Now is the time for a “big push” to improve the environment for biotechnology in the UK, says Prime Minister Tony Blair.
“To allow the biotech industry to get some strength in research out of the NHS [National Health Service] is something we need to look at in this country,” Blair commented before meeting with representatives from AstraZeneca, Pfizer, GlaxoSmithKline, Amgen and other companies at Amgen’s new European headquarters in Uxbridge. On the agenda was how to maintain the UK’s competitive edge in the biotechnology and pharmaceutical sectors.
Assuring the assembled business leaders that he was “here to listen”, Blair stated: “We need to get the policy right, so I need to know what you want me to do.” The prime minister will be asking Sir David Cooksey, chairman of the Clinical Research Collaboration Industry Reference Group, to review the progress made since his 2003 report on the challenges facing biotechnology in the UK.
Blair believes industry and the government have now curbed the actions of animal rights extremists that threatened to undermine the UK’s research base. He also underlined his support for stem cell research.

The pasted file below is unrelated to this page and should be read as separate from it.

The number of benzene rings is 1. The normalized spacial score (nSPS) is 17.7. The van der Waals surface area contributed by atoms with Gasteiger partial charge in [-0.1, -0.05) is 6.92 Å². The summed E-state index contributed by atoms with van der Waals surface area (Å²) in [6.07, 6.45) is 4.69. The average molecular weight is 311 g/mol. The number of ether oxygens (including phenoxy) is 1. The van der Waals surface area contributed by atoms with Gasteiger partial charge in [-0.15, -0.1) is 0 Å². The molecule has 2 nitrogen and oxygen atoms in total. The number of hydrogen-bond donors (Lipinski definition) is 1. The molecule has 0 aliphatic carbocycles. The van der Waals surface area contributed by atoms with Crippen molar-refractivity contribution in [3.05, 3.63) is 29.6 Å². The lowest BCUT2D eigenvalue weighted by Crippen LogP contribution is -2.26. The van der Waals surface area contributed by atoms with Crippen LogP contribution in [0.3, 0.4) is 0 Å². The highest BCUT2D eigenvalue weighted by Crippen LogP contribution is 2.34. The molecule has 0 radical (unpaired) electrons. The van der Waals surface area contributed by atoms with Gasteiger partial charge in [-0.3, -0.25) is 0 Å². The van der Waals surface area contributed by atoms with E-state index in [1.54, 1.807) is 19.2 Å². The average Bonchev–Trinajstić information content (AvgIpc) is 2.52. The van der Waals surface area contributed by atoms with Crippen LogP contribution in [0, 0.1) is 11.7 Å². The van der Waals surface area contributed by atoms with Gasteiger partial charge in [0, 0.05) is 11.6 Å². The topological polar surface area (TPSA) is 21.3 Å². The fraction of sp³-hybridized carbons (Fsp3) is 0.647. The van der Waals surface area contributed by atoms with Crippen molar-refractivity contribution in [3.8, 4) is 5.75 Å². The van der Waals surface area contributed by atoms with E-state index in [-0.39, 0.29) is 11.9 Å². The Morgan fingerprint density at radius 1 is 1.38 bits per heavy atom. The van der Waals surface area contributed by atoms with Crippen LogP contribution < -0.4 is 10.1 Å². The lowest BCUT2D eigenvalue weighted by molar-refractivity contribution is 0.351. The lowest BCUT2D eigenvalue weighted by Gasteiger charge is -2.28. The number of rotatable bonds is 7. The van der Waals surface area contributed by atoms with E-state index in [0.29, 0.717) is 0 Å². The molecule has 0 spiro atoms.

The discussions in Uxbridge covered the cost of clinical trials, strengthening links with universities, and funding for biotechnology. The BioIndustry Association (BIA) said the meeting was “incredibly positive from all around the table”, and that the Prime Minister’s leadership on creating the right policy climate for biotech had “reverberated across the sector”.
Bioscience was “one of the few sectors where the UK can remain competitive for generations to come, and deliver benefits to patients and the economy”, commented BIA chairman Dr Simon Best. But government support was crucial, as in some areas it was not feasible for the UK to compete with low-cost economies, he noted, adding: “Our competitive edge is in our high skills base.”
Among the key recommendations of the 2003 report by the Bioscience Innovation and Growth Team (BIGT), which was chaired by Sir David Cooksey, were introducing legislation to deal with animal rights extremism; creating a network of bioprocessing centres across the UK, boosting financial liquidity to encourage the formation of UK biotechs with global scale and critical mass; improving the regulatory environment to accelerate the approval and use of treatments in areas of major medical need; and using the NHS to create a National Clinical Trials Agency.
Last December, Sir David issued the recommendations of his comprehensive review of UK health research funding, which included a new drug development pathway analogous to the US Critical Path initiative. The BIA said these proposals had the potential to revolutionise the development of medicines based on biotechnology.
The Cooksey review was just one of a raft of initiatives designed to secure the UK as a major force in global pharmaceuticals and biotech, including the UK Clinical Research Collaboration and the recent Long-Term Leadership Strategy published by the Ministerial Industry Strategy Group.